The urinary tract is the body’s fluid excretion system. It removes waste and extra fluid that helps regulate blood volume, blood pressure and pH levels in the blood. It also controls levels of electrolytes and metabolites.
Urinary Tract Infection or UTI is an infection of one or more parts of the Urinary Structure in the body (viz) urethra, bladder, ureter, and kidneys. It is common to hear of women suffering from UTIs. Women have a shorter urethra that makes the entry and spread of microbes like fungi and bacteria easier. Other problems that could cause UTIs in women are weak bladder, the pelvic muscle getting stretched after childbirth and ageing.
UTIs in women affect the muscles and the nerves that restrict or release urine. One of the muscles is in the bladder pushing urine into the urethra. The other is the sphincter muscle which helps in passing urine. These muscles also keep the urinary tract in position. If for any reason, the bladder experiences a shift in position, it could cause UTI.
UTI seldom affects men. If it does, the chief cause could be through physical relationships. Other causes are stones in the urinary tract blocking the flow of urine or enlarged prostate in older men.
The following factors increase the risk of Urinary Tract Infection:
- Kidney stones
- Radiation therapy
- Certain medications
- Use of catheters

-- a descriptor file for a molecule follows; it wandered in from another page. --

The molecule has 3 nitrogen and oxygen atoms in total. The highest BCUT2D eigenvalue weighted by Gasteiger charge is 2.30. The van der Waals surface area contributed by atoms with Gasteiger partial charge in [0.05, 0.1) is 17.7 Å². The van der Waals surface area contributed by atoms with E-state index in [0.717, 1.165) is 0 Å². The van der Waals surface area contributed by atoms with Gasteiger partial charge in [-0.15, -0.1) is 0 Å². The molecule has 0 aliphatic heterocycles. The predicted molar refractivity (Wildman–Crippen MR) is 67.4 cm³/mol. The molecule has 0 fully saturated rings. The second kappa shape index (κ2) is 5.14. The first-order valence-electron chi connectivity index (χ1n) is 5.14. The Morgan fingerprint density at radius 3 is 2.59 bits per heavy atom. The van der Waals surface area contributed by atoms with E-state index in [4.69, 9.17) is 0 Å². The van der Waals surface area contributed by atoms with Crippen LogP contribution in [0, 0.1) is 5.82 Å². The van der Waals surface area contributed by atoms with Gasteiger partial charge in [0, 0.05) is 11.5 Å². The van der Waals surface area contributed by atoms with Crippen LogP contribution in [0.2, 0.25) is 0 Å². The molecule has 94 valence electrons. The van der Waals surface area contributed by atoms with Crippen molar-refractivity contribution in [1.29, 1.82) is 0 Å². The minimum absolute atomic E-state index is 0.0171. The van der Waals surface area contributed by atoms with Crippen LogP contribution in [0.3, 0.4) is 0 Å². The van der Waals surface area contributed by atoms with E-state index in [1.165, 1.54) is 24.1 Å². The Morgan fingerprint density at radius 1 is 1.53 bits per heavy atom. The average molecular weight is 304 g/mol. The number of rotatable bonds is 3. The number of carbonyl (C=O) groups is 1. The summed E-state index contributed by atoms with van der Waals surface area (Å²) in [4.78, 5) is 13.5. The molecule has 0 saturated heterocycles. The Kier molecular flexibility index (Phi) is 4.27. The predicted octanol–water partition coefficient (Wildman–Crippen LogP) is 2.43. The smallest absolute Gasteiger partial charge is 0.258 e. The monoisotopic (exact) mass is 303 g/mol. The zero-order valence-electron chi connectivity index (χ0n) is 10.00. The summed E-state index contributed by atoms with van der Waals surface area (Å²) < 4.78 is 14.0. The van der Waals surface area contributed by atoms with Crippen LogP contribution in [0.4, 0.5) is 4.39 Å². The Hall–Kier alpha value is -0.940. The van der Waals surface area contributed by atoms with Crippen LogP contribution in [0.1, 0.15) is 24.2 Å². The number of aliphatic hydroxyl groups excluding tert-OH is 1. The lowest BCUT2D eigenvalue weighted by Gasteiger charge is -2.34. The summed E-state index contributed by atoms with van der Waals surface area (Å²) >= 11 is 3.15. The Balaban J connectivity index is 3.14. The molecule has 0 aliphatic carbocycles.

- Spinal cord injury
Symptoms of Urinary Tract Infection:
- Burning sensation
- Pain during urination
- Blood in the urine
- Cloudy urine
- Urine with an offensive odour
- Feeling like urinating but unable to
- Pain in the lower abdomen
- Low-grade fever
Factors that aggravate a Urinary Tract Infection:
- Spicy food
- Caffeinated beverages
- Highly acidic fruits like oranges and lemons
Diagnostic tests that identify Urinary Tract Infection:
- Urodynamic Testing scrutinizes the lower urinary tract – the urethra, bladder, ureter and kidneys, checking how they function in the store and release of urine.
- Urinary Tract Imaging evaluates the urinary tract.
- Cystoscopy examines the urethra and the lining of the bladder.
- Ureteroscopy examines the ureter and the lining of the kidneys.
- Drink plenty of water, around 8-10 glasses a day
- Avoid holding in urine
- Avoid using scented products for intimate areas
- Include probiotics in regular diet
- Maintain good personal hygiene
- Ensure that toilets are well-sanitized
Urinary Tract Infection, once diagnosed, is treated with antibiotic medication. Depending on the intensity, the physician will decide the duration of treatment.
It is common to hear people suggest drinking lots of water and cranberry juice to cure UTIs. Fluids are only a support system, not the cure itself, once the infection sets in.